‘It's not a genuine elite’: partial habitus of advantage among Palestinian graduates of elite schools in Israel

Dalia Halabi, Avihu Shoshana

Research output: Contribution to journalArticlepeer-review

Abstract

Within the marginalized Palestinian minority in Israel, a small elite has emerged; they are uniquely challenged as elite within their national group yet marginalized as citizens of the Jewish state. Through the perspectives of an elite private high school in Northern Israel, this qualitative study sought to elucidate this complicated reality. We asked graduates how they integrate their school experiences into their life narratives, understand and negotiate their elite identity in higher education and at work. We also wanted to know how their elite and minority national identities intersect and mutually influence each other. Similar to others' findings, their elite education facilitated academic distinction and distinguished careers. Yet, despite accomplishments, they view success primarily as an individual achievement, with limited collective impact. Their elite status is only partially realized due to constraints in translating privileges into broader action. Our research contributes to debates regarding elite education and stigmatized minority status.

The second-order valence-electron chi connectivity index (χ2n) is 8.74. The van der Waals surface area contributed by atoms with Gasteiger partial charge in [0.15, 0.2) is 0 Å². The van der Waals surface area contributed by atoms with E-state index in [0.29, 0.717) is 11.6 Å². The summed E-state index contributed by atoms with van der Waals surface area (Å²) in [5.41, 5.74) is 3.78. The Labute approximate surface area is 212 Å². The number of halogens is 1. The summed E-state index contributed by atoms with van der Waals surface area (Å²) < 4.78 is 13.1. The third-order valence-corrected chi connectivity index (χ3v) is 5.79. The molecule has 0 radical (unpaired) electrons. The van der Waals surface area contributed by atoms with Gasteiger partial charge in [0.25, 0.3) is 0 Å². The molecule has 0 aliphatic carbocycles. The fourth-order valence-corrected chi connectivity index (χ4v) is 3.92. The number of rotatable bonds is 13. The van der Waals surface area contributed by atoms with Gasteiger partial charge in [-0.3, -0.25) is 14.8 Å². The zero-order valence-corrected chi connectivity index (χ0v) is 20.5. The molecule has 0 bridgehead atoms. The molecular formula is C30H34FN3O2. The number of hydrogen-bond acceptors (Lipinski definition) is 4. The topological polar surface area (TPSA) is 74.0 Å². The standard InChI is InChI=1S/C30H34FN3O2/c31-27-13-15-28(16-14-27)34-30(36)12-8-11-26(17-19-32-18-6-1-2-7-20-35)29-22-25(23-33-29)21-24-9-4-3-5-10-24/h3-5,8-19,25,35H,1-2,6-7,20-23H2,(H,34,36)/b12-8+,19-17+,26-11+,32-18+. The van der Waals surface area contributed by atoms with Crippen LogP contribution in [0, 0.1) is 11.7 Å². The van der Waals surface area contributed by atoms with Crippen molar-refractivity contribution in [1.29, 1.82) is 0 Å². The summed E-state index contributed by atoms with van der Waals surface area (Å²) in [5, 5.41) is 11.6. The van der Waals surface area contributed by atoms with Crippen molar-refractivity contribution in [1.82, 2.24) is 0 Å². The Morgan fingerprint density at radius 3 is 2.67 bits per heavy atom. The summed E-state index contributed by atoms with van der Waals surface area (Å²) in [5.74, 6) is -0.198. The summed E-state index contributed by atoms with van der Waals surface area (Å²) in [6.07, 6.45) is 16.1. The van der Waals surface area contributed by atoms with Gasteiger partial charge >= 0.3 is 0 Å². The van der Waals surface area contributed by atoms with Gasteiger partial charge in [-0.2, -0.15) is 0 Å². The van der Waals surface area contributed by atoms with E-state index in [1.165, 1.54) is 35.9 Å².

Original languageEnglish
JournalEthnic and Racial Studies
DOIs
StateAccepted/In press - 2024

Bibliographical note

Publisher Copyright:
© 2024 Informa UK Limited, trading as Taylor & Francis Group.

Keywords

  • elite identity
  • elite minorities
  • Elite schools
  • habitus
  • national identity
  • Palestinian graduates

ASJC Scopus subject areas

  • Cultural Studies
  • Anthropology
  • Sociology and Political Science

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